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Residents Trash Garbage Station

By CityBeat Staff · June 17th, 1999 · Burning Questions
A garbage transfer station that's been proposed near the closed ELDA landfill is -- in what should be absolutely no surprise -- coming under fire.

Winton Hills residents, who just reached a $2 million settlement with ELDA owners, have announced that they will oppose the company's plans for a transfer station during a public hearing at 7 p.m. Thursday. The hearing is being held by the Ohio Environmental Protection Agency (OEPA) to gather input on the draft permit it has issued to Waste Management of Ohio.

The company plans to locate the transfer facility about 1,200 feet southwest of the Este Avenue/Center Hill Road intersection, adjacent to the landfill. The landfill was closed last year when Waste Management was unable to meet new, more stringent environmental standards.

The landfill's closure followed years of complaints from residents, which included questionable health symptoms that residents linked with pollutants coming from the landfill.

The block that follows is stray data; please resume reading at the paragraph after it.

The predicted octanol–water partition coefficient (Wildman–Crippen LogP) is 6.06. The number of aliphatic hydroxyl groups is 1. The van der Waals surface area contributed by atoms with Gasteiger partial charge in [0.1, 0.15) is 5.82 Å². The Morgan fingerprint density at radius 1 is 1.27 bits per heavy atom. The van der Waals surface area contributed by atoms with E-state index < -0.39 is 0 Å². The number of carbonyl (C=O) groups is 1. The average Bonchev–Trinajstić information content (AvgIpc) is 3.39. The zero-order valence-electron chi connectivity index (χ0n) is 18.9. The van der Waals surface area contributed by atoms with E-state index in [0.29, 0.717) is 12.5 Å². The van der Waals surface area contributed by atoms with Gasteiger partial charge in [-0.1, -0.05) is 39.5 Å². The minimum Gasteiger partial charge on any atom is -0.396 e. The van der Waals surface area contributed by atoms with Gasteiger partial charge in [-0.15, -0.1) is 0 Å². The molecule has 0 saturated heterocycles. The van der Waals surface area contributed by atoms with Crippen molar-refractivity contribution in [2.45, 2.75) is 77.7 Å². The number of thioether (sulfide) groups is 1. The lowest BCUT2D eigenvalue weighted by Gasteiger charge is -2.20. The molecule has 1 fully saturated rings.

In its recent settlement with residents, Waste Management agreed to pay for landfill studies and health exams for neighbors.

Cincinnati health officials, who, once the station receives final OEPA approval, will have to license the station, have told the media that the closed landfill and the transfer station are two separate issues.

The station as proposed is expected to be used to transfer garbage from compactor trucks to larger, over-the-road vehicles. The draft permit would allow the company to transfer up to 1,500 tons a day, which, possibly, could mean up to 200 trucks driving into the station daily.

Is the OEPA taking into consideration that -- given the 10-year battle they have fought against pollution in their neighborhood -- it's possible that these residents and their neighborhood have had enough?

"We are a regulatory agency," said OEPA spokeswoman Lynne Barst. "We don't make up the laws."

Under the laws, Waste Management is entitled to apply for a permit and show whether it can meet the standards, she said. The residents, however, should be aware that the OEPA director does have some latitude in making a decision when it comes to social and economic impact. So residents, she said, need to be sure to register their comments, either at the hearing, at the Winton Terrace Community Center at 5170 Winneste Ave., or by mailing them to the OEPA Division of Solid and Infectious Waste, Systems Management Unit, PO Box 1049, Columbus, Ohio, 43216-1049.



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